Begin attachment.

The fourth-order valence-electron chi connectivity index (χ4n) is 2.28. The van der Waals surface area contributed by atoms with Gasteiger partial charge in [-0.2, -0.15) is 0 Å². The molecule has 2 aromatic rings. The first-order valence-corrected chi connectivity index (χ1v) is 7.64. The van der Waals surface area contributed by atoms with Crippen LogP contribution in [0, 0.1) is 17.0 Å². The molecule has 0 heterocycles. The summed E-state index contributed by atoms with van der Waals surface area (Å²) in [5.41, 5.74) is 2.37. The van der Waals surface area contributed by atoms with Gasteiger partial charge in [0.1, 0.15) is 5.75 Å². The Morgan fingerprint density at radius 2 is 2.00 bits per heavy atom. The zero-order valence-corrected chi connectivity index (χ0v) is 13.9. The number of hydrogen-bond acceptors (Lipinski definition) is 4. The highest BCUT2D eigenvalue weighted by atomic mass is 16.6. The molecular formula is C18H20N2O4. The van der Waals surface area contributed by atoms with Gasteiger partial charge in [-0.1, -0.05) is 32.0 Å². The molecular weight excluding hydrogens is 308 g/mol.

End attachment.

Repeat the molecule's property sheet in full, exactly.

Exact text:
The fourth-order valence-electron chi connectivity index (χ4n) is 2.28. The van der Waals surface area contributed by atoms with Gasteiger partial charge in [-0.2, -0.15) is 0 Å². The molecule has 2 aromatic rings. The first-order valence-corrected chi connectivity index (χ1v) is 7.64. The van der Waals surface area contributed by atoms with Crippen LogP contribution in [0, 0.1) is 17.0 Å². The molecule has 0 heterocycles. The summed E-state index contributed by atoms with van der Waals surface area (Å²) in [5.41, 5.74) is 2.37. The van der Waals surface area contributed by atoms with Gasteiger partial charge in [0.1, 0.15) is 5.75 Å². The Morgan fingerprint density at radius 2 is 2.00 bits per heavy atom. The zero-order valence-corrected chi connectivity index (χ0v) is 13.9. The number of hydrogen-bond acceptors (Lipinski definition) is 4. The highest BCUT2D eigenvalue weighted by atomic mass is 16.6. The molecular formula is C18H20N2O4. The van der Waals surface area contributed by atoms with Gasteiger partial charge in [-0.1, -0.05) is 32.0 Å². The molecular weight excluding hydrogens is 308 g/mol.